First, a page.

Washington Nationals ace Max Scherzer, among eight players on the Major League Baseball Players Association’s executive subcommittee, issued a statement late Wednesday night calling management’s proposal for more salary cuts a non-starter.
“After discussing the latest developments with the rest of the players there’s no need to engage with MLB in any further compensation reductions,” he wrote on Twitter.
— Max Scherzer (@Max_Scherzer) May 28, 2020
The MLBPA plans to send a proposal with economic terms to Major League Baseball by the end of the week, sources familiar with the discussion told ESPN’s Jeff Passan, and as Scherzer noted, the players do not plan to make any salary concessions.
Scherzer is among several players to weigh in publicly on MLB’s long-awaited proposal to restart the 2020 season amid the coronavirus pandemic, one that calls for a significant cut in salaries that would affect all players and particularly the game’s highest paid.
The league’s proposal, which includes bonuses if postseason games are played, offers lower-salaried players a higher percentage of their expected wages and would give some of the game’s biggest stars a fractional cut of their salaries. The formula the league offered, for example, would take a player scheduled to make the league minimum ($563,500), give him a prorated number based on an 82-game schedule ($285,228) and take a 10% cut from that figure, leaving him with a $256,706 salary.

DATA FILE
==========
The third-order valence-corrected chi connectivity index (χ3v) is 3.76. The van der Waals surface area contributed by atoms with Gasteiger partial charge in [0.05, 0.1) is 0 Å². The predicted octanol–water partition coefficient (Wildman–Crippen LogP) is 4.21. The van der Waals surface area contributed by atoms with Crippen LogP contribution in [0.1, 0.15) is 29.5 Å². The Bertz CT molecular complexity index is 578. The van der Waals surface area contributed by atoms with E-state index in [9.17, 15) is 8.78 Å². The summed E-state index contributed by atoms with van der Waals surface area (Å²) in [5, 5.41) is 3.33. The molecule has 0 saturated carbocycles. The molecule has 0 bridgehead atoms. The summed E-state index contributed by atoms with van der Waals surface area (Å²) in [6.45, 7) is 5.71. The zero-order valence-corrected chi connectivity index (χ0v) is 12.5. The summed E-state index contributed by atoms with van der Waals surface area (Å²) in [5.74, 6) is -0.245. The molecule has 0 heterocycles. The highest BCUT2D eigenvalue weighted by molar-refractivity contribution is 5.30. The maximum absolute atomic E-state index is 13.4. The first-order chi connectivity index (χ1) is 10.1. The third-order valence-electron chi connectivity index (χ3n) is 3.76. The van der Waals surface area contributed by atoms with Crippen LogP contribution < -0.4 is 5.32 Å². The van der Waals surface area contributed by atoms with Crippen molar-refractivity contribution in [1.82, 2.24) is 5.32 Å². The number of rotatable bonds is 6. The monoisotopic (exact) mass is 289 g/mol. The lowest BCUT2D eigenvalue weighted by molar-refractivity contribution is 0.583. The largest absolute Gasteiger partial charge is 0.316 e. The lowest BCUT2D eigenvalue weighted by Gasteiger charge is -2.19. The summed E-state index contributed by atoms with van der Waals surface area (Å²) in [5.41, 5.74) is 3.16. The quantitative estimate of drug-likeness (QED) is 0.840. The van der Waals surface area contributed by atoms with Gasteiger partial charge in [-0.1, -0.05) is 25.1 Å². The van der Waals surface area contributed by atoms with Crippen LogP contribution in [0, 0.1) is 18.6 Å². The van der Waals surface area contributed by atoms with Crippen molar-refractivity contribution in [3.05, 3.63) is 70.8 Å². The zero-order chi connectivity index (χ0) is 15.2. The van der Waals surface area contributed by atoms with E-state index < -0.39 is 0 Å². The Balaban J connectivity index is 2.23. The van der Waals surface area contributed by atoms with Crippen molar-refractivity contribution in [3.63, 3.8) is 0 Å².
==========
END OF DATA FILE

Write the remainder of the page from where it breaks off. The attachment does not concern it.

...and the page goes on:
The players’ association, in a statement Tuesday, said it was “extremely disappointed” by the proposal. It has argued players already accepted a cut to prorated shares of their salaries in a March 26 agreement and should not have to bargain again.
“We have previously negotiated a pay cut in the version of prorated salaries, and there’s no justification to accept a 2nd pay cut based upon the current information the union has received,” Scherzer wrote. “I’m glad to hear other players voicing the same viewpoint and believe MLB’s economic strategy would completely change if all documentation were to become public information.”
The Associated Press contributed to this report.